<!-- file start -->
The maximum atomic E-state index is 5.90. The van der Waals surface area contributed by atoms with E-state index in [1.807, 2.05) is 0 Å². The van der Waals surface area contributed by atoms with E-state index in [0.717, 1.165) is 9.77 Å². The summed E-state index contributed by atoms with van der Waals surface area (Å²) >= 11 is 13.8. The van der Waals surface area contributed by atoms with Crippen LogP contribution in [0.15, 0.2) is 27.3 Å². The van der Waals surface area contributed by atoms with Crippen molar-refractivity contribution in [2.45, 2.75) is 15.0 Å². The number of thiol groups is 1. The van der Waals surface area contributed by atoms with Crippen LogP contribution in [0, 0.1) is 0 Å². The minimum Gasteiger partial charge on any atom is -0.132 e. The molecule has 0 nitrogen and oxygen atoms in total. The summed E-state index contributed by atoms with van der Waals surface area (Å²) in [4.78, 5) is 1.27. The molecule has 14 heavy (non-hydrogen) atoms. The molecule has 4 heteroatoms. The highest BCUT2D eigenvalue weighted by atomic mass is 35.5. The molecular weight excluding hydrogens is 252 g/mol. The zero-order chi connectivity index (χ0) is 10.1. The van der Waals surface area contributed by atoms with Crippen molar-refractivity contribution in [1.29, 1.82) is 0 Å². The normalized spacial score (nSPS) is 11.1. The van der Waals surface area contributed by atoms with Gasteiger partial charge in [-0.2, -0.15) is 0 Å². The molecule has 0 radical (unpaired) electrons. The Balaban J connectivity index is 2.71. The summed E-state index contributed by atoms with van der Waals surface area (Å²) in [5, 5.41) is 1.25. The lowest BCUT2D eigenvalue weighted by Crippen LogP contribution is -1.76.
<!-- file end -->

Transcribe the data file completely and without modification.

The maximum atomic E-state index is 5.90. The van der Waals surface area contributed by atoms with E-state index in [1.807, 2.05) is 0 Å². The van der Waals surface area contributed by atoms with E-state index in [0.717, 1.165) is 9.77 Å². The summed E-state index contributed by atoms with van der Waals surface area (Å²) >= 11 is 13.8. The van der Waals surface area contributed by atoms with Crippen LogP contribution in [0.15, 0.2) is 27.3 Å². The van der Waals surface area contributed by atoms with Crippen molar-refractivity contribution in [2.45, 2.75) is 15.0 Å². The number of thiol groups is 1. The van der Waals surface area contributed by atoms with Crippen LogP contribution in [0, 0.1) is 0 Å². The minimum Gasteiger partial charge on any atom is -0.132 e. The molecule has 0 nitrogen and oxygen atoms in total. The summed E-state index contributed by atoms with van der Waals surface area (Å²) in [4.78, 5) is 1.27. The molecule has 14 heavy (non-hydrogen) atoms. The molecule has 4 heteroatoms. The highest BCUT2D eigenvalue weighted by atomic mass is 35.5. The molecular weight excluding hydrogens is 252 g/mol. The zero-order chi connectivity index (χ0) is 10.1. The van der Waals surface area contributed by atoms with Crippen molar-refractivity contribution in [1.29, 1.82) is 0 Å². The normalized spacial score (nSPS) is 11.1. The van der Waals surface area contributed by atoms with Gasteiger partial charge in [-0.2, -0.15) is 0 Å². The molecule has 0 radical (unpaired) electrons. The Balaban J connectivity index is 2.71. The summed E-state index contributed by atoms with van der Waals surface area (Å²) in [5, 5.41) is 1.25. The lowest BCUT2D eigenvalue weighted by Crippen LogP contribution is -1.76.